MINNEAPOLIS (WCCO) — Hospitals across the nation and here in Minnesota are dealing with a shortage of an essential tool: IV bags that help them administer medications.
The problem started right after Hurricane Maria cut power to manufacturing plants in Puerto Rico. Powerful winds and flying debris wreaked havoc on the island of Puerto Rico last fall.READ MORE: Pfizer Says Its COVID-19 Vaccine Is Safe And Effective In Kids Ages 5-11 (CBS News)
Hurricane Maria destroyed homes and devastated commercial buildings as well, including the manufacturing plants of a top supplier of IV bags and the saline that goes inside.
IV bags are a common sight at the bedside of hospital patients. Nurses can add medication to them that it is slowly injected into a patient.
“I have faith that between the health department and all of the hospitals wanting to give the best optimal care, they are all over this,” Minnesota Nurses Association President Mary Turner said.
Turner is the president of the Minnesota Nurses Association, a union representing thousands of registered nurses.READ MORE: Minnesota Weather: Marginal Risk Of Severe Storms Monday; Big Temp Drop Follows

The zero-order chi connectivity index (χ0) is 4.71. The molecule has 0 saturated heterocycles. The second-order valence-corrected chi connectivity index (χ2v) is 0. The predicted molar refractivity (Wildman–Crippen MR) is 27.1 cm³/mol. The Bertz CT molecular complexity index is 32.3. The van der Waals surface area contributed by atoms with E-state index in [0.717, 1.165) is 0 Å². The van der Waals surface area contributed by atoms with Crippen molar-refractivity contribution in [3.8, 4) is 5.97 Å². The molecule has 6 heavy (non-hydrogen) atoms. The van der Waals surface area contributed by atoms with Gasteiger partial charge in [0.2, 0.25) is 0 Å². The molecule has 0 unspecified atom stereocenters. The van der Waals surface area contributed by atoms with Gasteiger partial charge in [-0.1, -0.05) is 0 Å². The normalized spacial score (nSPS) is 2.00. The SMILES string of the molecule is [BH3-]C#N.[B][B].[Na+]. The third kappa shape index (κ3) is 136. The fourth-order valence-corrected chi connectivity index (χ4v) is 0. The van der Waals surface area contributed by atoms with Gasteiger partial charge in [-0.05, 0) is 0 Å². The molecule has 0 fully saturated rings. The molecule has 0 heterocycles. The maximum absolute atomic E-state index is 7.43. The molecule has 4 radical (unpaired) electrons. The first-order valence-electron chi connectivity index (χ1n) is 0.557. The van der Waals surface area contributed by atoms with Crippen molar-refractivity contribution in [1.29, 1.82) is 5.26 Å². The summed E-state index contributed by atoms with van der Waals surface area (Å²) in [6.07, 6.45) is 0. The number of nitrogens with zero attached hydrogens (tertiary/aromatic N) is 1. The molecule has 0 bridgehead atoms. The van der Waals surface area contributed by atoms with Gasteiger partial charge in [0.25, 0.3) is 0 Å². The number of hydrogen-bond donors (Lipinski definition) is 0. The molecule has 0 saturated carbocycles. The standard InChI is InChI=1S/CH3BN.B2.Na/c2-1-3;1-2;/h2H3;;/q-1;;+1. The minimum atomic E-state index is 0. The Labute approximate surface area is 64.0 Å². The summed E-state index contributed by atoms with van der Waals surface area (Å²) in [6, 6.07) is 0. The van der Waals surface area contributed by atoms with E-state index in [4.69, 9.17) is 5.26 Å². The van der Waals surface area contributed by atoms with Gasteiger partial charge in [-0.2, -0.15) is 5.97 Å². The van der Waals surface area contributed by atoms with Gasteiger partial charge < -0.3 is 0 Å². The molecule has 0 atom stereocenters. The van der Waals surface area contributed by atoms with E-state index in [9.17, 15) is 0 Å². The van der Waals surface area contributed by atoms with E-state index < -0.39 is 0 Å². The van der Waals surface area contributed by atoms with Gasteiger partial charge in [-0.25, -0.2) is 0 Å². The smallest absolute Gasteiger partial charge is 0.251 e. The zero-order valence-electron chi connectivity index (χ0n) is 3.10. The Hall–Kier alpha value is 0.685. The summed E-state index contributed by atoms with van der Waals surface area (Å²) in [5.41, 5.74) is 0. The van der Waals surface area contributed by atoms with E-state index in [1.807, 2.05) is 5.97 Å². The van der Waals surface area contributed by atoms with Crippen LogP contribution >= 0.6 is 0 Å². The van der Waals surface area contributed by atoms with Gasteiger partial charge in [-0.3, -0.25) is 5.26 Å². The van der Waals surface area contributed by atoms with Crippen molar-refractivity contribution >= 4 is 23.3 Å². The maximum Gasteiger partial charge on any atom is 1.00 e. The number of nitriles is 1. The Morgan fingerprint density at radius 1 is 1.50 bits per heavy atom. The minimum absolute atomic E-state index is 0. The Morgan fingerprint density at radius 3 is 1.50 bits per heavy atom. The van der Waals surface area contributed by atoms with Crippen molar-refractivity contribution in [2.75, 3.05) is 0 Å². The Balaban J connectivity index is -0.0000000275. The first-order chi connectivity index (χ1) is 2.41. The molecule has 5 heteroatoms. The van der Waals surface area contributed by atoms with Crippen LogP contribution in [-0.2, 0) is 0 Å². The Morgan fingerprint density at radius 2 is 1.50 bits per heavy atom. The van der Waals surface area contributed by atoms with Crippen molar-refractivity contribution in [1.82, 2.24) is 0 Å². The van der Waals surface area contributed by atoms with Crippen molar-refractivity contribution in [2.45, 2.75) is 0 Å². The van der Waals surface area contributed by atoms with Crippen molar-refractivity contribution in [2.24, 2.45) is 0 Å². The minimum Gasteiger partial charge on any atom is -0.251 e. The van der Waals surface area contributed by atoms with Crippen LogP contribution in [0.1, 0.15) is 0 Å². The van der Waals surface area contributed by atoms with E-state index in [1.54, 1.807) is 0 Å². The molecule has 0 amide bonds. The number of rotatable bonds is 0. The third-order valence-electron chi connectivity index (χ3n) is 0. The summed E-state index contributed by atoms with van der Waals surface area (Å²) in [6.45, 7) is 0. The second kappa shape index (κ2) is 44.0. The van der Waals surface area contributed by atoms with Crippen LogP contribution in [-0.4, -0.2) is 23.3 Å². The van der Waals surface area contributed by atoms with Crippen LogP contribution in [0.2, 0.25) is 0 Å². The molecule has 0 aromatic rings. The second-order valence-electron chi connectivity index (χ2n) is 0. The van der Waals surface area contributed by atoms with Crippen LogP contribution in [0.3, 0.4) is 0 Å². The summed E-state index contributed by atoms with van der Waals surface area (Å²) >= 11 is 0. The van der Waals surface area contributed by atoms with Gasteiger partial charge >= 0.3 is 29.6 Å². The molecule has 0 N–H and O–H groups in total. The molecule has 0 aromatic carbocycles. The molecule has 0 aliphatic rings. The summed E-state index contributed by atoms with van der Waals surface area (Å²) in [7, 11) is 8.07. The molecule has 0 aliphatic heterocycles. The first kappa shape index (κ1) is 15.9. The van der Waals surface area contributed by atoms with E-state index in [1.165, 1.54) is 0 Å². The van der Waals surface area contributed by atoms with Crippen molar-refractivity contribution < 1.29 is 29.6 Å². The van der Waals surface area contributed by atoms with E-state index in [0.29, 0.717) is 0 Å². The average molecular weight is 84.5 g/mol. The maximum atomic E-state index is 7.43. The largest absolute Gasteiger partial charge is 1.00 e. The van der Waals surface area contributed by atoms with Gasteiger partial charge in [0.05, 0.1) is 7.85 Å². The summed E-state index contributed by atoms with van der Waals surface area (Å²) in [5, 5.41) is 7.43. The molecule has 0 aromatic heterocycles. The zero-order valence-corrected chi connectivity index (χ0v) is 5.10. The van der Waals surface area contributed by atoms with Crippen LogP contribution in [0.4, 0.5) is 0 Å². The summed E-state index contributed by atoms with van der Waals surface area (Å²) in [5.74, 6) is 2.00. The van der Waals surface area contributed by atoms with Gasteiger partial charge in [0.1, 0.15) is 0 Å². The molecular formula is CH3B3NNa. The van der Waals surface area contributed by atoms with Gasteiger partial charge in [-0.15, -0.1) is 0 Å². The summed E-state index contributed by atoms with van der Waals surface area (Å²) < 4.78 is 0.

She says alternative methods are being used until the shortage ends, like using a syringe to administer antibiotics.
“Well now we are having to mix the antibiotic in just a little bit of saline, and then standing at the bedside for three to five minutes and pushing this antibiotic in,” Turner said.
Turner is an intensive care unit nurse and says patients should be aware of the issue, but not be worried.
“Things will be a little bit different, but they should not see any change in their care,” Turner said.MORE NEWS: New Poll Shows Minneapolis Residents Support Charter Amendment Replacing Police
On Tuesday, we heard from both Allina Health and Fairview Hospitals. Each acknowledged an IV bag shortage, but said their staffs are managing the challenge and they are well-positioned to care for patients.